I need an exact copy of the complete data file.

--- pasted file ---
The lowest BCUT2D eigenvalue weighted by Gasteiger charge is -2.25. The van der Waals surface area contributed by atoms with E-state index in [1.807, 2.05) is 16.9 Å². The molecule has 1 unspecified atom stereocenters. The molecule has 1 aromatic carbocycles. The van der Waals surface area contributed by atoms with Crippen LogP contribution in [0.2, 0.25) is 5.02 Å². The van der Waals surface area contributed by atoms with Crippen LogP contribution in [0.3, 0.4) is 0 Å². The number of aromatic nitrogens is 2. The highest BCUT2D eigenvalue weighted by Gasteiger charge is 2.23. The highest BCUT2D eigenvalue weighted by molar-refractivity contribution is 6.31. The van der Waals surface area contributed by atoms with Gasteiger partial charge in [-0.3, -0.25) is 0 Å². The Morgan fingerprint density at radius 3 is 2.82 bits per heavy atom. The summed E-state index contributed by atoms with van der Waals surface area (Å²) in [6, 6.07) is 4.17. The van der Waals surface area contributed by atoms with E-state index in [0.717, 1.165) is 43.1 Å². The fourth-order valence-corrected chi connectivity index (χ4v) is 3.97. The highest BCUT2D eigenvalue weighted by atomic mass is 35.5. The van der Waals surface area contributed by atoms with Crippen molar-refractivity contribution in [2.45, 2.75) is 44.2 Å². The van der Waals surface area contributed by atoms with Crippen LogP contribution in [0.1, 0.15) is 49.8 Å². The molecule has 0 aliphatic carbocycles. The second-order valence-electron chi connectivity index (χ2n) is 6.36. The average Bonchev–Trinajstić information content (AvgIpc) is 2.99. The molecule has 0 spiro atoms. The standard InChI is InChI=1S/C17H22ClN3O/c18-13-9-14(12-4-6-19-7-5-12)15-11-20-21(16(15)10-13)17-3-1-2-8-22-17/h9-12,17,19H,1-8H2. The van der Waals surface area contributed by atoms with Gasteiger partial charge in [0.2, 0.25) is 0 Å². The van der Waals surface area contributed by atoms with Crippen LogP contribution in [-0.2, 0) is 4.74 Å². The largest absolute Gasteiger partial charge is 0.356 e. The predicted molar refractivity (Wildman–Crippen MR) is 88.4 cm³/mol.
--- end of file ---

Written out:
The lowest BCUT2D eigenvalue weighted by Gasteiger charge is -2.25. The van der Waals surface area contributed by atoms with E-state index in [1.807, 2.05) is 16.9 Å². The molecule has 1 unspecified atom stereocenters. The molecule has 1 aromatic carbocycles. The van der Waals surface area contributed by atoms with Crippen LogP contribution in [0.2, 0.25) is 5.02 Å². The van der Waals surface area contributed by atoms with Crippen LogP contribution in [0.3, 0.4) is 0 Å². The number of aromatic nitrogens is 2. The highest BCUT2D eigenvalue weighted by Gasteiger charge is 2.23. The highest BCUT2D eigenvalue weighted by molar-refractivity contribution is 6.31. The van der Waals surface area contributed by atoms with Gasteiger partial charge in [-0.3, -0.25) is 0 Å². The Morgan fingerprint density at radius 3 is 2.82 bits per heavy atom. The summed E-state index contributed by atoms with van der Waals surface area (Å²) in [6, 6.07) is 4.17. The van der Waals surface area contributed by atoms with E-state index in [0.717, 1.165) is 43.1 Å². The fourth-order valence-corrected chi connectivity index (χ4v) is 3.97. The highest BCUT2D eigenvalue weighted by atomic mass is 35.5. The van der Waals surface area contributed by atoms with Crippen molar-refractivity contribution in [2.45, 2.75) is 44.2 Å². The van der Waals surface area contributed by atoms with Crippen LogP contribution in [0.1, 0.15) is 49.8 Å². The molecule has 0 aliphatic carbocycles. The second-order valence-electron chi connectivity index (χ2n) is 6.36. The average Bonchev–Trinajstić information content (AvgIpc) is 2.99. The molecule has 0 spiro atoms. The standard InChI is InChI=1S/C17H22ClN3O/c18-13-9-14(12-4-6-19-7-5-12)15-11-20-21(16(15)10-13)17-3-1-2-8-22-17/h9-12,17,19H,1-8H2. The van der Waals surface area contributed by atoms with Gasteiger partial charge in [0.2, 0.25) is 0 Å². The van der Waals surface area contributed by atoms with Crippen LogP contribution in [-0.2, 0) is 4.74 Å². The largest absolute Gasteiger partial charge is 0.356 e. The predicted molar refractivity (Wildman–Crippen MR) is 88.4 cm³/mol.